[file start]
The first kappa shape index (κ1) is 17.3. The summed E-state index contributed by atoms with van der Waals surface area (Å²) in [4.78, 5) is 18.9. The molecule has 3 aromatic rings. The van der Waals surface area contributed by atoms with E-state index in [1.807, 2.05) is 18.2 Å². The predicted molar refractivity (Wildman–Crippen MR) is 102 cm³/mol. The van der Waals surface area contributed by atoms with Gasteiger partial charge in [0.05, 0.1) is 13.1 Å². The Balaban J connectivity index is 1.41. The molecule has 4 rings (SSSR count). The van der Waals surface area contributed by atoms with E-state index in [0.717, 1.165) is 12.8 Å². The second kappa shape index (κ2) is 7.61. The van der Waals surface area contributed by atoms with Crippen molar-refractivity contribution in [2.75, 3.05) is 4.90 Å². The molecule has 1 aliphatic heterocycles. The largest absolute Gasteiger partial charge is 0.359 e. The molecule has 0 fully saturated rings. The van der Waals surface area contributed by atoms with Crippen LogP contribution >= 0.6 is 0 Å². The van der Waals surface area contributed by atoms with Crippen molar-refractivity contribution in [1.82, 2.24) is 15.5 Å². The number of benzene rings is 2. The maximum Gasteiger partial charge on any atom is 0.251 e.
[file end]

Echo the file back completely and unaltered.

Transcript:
The first kappa shape index (κ1) is 17.3. The summed E-state index contributed by atoms with van der Waals surface area (Å²) in [4.78, 5) is 18.9. The molecule has 3 aromatic rings. The van der Waals surface area contributed by atoms with E-state index in [1.807, 2.05) is 18.2 Å². The predicted molar refractivity (Wildman–Crippen MR) is 102 cm³/mol. The van der Waals surface area contributed by atoms with Gasteiger partial charge in [0.05, 0.1) is 13.1 Å². The Balaban J connectivity index is 1.41. The molecule has 4 rings (SSSR count). The van der Waals surface area contributed by atoms with E-state index in [0.717, 1.165) is 12.8 Å². The second kappa shape index (κ2) is 7.61. The van der Waals surface area contributed by atoms with Crippen molar-refractivity contribution in [2.75, 3.05) is 4.90 Å². The molecule has 1 aliphatic heterocycles. The largest absolute Gasteiger partial charge is 0.359 e. The molecule has 0 fully saturated rings. The van der Waals surface area contributed by atoms with Crippen LogP contribution >= 0.6 is 0 Å². The van der Waals surface area contributed by atoms with Crippen molar-refractivity contribution in [1.82, 2.24) is 15.5 Å². The number of benzene rings is 2. The maximum Gasteiger partial charge on any atom is 0.251 e.